Regulators in Western Australia have approved new rules for the state’s industrial hemp farmers, raising the upper limit for THC in licensed hemp crops to one percent (from just 0.35 percent), the Hemp Gazette reports.
“From the Ord down to the South-West and Great Southern, we are seeing unprecedented support for hemp as a fibre, food and building product. The cross-party support for these amendments is a sign of the wide recognition for the job-creating potential of this industry for regional WA.” — Alannah MacTiernan, West Australia Agriculture and Food Minister, in the report
Intentions to raise the limit were first announced in February and the move brings Western Australia in line with the rest of Australia’s states.
Australia has been growing hemp for industrial purposes since the Industrial Hemp Act passed in 2004. Medical cannabis, however, is relatively new to the country and remains quite heavily restricted.
However, advocates argue that Australia is still “missing out” on the sale of cannabis and hemp nutraceutical extracts. In fact, the hemp-derived CBD products commonly sold via online marketplaces throughout the rest of the world require specific distribution licenses from Australia’s Office of Drug Control.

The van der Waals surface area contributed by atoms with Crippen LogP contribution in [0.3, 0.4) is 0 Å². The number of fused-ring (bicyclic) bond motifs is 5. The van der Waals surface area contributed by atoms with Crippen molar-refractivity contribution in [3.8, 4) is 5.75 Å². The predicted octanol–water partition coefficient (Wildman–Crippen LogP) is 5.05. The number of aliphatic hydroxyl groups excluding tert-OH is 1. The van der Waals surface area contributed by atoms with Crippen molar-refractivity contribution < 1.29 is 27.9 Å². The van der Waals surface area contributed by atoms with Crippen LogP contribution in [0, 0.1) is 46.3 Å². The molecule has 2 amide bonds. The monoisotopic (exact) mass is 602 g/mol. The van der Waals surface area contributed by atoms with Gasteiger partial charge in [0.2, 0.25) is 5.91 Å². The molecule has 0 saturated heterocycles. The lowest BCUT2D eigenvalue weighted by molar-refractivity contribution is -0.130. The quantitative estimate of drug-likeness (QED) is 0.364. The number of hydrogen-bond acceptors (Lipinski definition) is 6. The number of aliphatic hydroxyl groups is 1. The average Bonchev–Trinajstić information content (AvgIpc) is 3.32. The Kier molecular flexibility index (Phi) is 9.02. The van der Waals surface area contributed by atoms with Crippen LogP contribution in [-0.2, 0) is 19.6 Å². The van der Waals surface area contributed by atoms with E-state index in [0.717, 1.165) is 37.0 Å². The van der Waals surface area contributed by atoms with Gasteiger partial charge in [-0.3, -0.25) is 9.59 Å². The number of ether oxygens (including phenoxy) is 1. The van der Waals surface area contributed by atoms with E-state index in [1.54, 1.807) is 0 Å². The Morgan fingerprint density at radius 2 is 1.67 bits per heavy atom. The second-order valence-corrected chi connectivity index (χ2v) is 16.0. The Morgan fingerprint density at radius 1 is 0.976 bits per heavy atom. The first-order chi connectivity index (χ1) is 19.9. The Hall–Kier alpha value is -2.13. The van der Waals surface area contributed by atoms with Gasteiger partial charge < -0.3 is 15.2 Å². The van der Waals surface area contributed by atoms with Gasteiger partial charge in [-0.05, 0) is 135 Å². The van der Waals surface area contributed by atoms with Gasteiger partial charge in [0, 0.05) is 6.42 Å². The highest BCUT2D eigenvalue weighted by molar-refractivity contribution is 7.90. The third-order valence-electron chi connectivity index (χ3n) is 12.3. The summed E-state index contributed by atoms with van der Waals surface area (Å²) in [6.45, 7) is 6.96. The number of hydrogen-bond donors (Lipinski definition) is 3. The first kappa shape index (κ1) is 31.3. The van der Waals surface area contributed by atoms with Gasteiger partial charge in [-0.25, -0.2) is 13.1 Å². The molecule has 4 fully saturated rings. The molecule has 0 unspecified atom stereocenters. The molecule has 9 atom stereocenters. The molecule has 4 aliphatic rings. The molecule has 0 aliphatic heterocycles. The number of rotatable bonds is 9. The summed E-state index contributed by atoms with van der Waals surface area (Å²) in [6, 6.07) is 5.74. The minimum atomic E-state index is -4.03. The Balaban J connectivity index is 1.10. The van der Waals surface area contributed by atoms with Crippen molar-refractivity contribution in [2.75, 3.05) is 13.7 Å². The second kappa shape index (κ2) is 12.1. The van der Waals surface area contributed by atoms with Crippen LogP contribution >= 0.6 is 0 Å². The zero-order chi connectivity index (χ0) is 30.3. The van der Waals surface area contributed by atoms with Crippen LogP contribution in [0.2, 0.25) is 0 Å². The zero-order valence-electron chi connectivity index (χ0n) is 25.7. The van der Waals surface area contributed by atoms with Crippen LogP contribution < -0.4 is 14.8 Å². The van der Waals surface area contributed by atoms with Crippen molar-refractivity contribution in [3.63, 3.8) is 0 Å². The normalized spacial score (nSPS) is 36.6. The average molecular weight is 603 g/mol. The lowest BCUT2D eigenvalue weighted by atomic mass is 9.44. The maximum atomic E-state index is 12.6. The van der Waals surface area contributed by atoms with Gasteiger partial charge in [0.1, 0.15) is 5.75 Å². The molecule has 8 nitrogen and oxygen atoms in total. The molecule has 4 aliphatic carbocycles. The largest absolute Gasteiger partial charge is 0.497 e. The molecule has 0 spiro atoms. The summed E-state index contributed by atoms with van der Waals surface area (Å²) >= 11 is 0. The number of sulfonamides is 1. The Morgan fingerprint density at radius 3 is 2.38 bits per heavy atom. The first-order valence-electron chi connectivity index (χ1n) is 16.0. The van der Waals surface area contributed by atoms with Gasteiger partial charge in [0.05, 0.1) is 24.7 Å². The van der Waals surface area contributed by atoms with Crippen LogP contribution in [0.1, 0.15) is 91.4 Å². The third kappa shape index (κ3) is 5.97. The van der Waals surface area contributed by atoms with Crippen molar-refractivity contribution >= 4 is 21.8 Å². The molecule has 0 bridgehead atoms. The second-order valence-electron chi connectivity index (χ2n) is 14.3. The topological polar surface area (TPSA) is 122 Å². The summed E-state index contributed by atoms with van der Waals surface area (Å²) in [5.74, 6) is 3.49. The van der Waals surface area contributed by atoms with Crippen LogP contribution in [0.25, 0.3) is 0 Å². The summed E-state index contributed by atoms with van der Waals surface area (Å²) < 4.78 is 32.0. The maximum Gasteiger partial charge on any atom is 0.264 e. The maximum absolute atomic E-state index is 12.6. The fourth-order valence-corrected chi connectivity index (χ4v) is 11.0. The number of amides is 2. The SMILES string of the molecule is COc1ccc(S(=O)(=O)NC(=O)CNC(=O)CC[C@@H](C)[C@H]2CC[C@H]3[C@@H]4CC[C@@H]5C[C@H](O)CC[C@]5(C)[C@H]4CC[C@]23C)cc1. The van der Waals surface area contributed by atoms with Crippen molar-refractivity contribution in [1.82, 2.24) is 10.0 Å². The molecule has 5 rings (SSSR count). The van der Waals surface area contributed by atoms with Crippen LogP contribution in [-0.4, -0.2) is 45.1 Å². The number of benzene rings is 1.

“Australia has a wonderful opportunity here, we have from latitude 16 down to 42, we can grow crops on a continual basis throughout the year, harvesting in the south, moving all the way to the north throughout an eight-month period. We can produce better product than anybody else can but if it has to be behind a 12-foot barbed wire fence with security guards, lights and swipe cards to get in and out — it’s not going to happen.” — Phil Warner, an Australian hemp producer, via ABC Australia